Thomas

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  12. 14

    Good point. It seems obvious, but the majority of young freelances make the mistake of trying to find ‘global’ work by answering classifieds, or joining bidding sites, and often learn important freelance lessons the hard way.

    Being from New Brunswick myself, I understand how this is especially important in our markets – many small businesses are late adopters of web marketing, and the majority of advertising dollars are still spent on ads in the local paper. You know, they ‘have a website’ their brother-in-law made.

    One of my secret weapons – make friends with a local hosting/tech company, and a local printer. The referral circle never ends!

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  13. 15

    willworkforart.net

    August 12, 2008 8:08 am

    When I started out as a freelancer – I cold-called every print shop in the city saying that I was a recent graduate and had some availability to take on some design projects if they found themselves with too tight deadlines.

    I had a call the next day from one of the people and they begged that I come in and help put together a flyer for a client that needed it designed and printed the next day! It was crazy work but I got it done and next thing I knew I was getting projects every couple days…(with much better deadlines)

    The hardest part about cold-calling was initially picking up the phone book and making those calls with something prepared to say. It was total apprehension but after the first call or two, everyone seemed to be pretty nice so the other calls were much much easier!

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  14. 16

    @Tadd – I agree that you’re selling yourself first, and not looking for a contract right away. However, in spite of this I have walked away with the next meeting being the interview for the website content as opposed to trying to still sell the idea in the first place many times.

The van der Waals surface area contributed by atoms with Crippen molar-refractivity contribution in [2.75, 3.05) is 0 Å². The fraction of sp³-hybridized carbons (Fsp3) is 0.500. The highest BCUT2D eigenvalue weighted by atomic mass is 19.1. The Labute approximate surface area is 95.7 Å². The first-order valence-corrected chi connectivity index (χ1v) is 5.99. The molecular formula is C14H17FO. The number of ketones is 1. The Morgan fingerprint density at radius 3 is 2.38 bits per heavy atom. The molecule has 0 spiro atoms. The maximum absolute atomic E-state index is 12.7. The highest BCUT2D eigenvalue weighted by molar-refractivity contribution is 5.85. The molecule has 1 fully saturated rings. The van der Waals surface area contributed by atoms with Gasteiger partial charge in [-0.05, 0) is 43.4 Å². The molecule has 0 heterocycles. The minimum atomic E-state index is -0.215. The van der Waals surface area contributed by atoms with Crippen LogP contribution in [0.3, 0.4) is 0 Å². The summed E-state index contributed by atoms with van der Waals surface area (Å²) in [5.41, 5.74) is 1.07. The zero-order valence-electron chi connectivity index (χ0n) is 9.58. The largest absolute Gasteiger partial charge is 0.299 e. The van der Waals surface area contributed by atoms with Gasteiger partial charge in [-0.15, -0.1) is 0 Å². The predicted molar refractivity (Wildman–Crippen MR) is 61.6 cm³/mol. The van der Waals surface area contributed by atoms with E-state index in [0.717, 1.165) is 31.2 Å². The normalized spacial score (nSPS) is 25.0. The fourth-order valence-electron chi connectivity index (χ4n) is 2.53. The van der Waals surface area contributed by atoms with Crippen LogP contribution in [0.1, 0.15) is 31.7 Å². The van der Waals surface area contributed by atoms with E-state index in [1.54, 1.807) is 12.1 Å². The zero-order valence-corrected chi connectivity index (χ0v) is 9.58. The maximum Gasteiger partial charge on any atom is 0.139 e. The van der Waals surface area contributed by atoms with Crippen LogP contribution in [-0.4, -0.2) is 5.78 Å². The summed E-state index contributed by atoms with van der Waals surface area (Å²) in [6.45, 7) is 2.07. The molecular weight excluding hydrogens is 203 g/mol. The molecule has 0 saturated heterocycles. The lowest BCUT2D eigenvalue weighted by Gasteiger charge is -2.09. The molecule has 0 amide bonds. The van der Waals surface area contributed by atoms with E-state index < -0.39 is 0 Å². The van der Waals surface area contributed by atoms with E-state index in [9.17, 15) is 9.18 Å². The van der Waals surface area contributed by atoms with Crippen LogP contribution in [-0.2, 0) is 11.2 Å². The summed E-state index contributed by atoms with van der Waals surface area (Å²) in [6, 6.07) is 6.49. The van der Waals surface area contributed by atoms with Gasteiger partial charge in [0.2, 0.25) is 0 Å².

My approach isn’t that defined, it doesn’t work for me if I try to have a planned speech or anything. Quite often my opening line contains the phrase ‘you need a website’ In fact, I walked into a place just last week, and that was indeed my whole opening phrase – but only because I knew beforehand who the owner was and that I was talking to the right person. Be up front and honest about what you’re doing. The fact is, I don’t try to sell something I don’t 100% believe the client needs, and 100% believe I’m the best person for the job. Those facts comes through I think in your delivery.

    I think my apporach is really nothing more than assuming they want a website and want me to do it, as if we had already talked before. Something like “You need a website. When can we get together to discuss the details?” – well, maybe not that direct, but you get the idea. Assume they’ve already said yes. It’s not some slick saleman trick if you truly know they are going to benefit from your services, and that you really are doing them a favour by talking to them about it.

    Anyhow, the point of the post was really that we all possibly know in the back of our mind that getting clients requires talking to them first, however for whatever reason we avoid it like the plague. Once you get over that mindset, and really start talking to people it becomes much easier and you question why you wasted so much time and money on useless marketing attempts.

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  15. 17

    Yep ! This is how things work ! =)

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  16. 18

    How else would you do business? I mean, you can’t just email and say “Hai I make websites and I’m rly gud and I can make one for u” or something… I always have to do a face-to-face meeting with my clients before starting their website.

    A lot of people near my area need websites… Or better ones for sure. Businesses all around the WORLD need better websites. Come on web designers, GOYAKOD :)

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  17. 19
  18. 20

    first things first: One mor hour then Im done with work for today JUHUUU!